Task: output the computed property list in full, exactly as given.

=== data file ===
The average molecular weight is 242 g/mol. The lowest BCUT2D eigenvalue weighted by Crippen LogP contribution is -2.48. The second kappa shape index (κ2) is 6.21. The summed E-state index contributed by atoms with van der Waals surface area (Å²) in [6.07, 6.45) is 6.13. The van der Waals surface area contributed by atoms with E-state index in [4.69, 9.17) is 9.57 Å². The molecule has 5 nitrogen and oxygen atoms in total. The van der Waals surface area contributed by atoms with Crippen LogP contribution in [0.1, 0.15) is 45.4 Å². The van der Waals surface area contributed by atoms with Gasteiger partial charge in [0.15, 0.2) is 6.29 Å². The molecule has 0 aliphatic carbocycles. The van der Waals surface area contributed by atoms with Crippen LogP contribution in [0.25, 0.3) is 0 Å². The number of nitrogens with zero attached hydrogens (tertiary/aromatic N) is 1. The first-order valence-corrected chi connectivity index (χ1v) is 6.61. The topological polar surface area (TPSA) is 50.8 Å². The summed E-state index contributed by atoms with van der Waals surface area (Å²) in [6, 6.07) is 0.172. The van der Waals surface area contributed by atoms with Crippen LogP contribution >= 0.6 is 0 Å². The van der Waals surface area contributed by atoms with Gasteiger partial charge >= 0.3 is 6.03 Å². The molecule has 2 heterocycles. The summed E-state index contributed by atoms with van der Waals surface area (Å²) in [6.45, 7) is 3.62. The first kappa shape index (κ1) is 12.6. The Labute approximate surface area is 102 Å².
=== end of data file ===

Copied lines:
The average molecular weight is 242 g/mol. The lowest BCUT2D eigenvalue weighted by Crippen LogP contribution is -2.48. The second kappa shape index (κ2) is 6.21. The summed E-state index contributed by atoms with van der Waals surface area (Å²) in [6.07, 6.45) is 6.13. The van der Waals surface area contributed by atoms with E-state index in [4.69, 9.17) is 9.57 Å². The molecule has 5 nitrogen and oxygen atoms in total. The van der Waals surface area contributed by atoms with Crippen LogP contribution in [0.1, 0.15) is 45.4 Å². The van der Waals surface area contributed by atoms with Gasteiger partial charge in [0.15, 0.2) is 6.29 Å². The molecule has 0 aliphatic carbocycles. The van der Waals surface area contributed by atoms with Crippen LogP contribution in [0.25, 0.3) is 0 Å². The number of nitrogens with zero attached hydrogens (tertiary/aromatic N) is 1. The first-order valence-corrected chi connectivity index (χ1v) is 6.61. The topological polar surface area (TPSA) is 50.8 Å². The summed E-state index contributed by atoms with van der Waals surface area (Å²) in [6, 6.07) is 0.172. The van der Waals surface area contributed by atoms with Crippen LogP contribution >= 0.6 is 0 Å². The van der Waals surface area contributed by atoms with Gasteiger partial charge >= 0.3 is 6.03 Å². The molecule has 2 heterocycles. The summed E-state index contributed by atoms with van der Waals surface area (Å²) in [6.45, 7) is 3.62. The first kappa shape index (κ1) is 12.6. The Labute approximate surface area is 102 Å².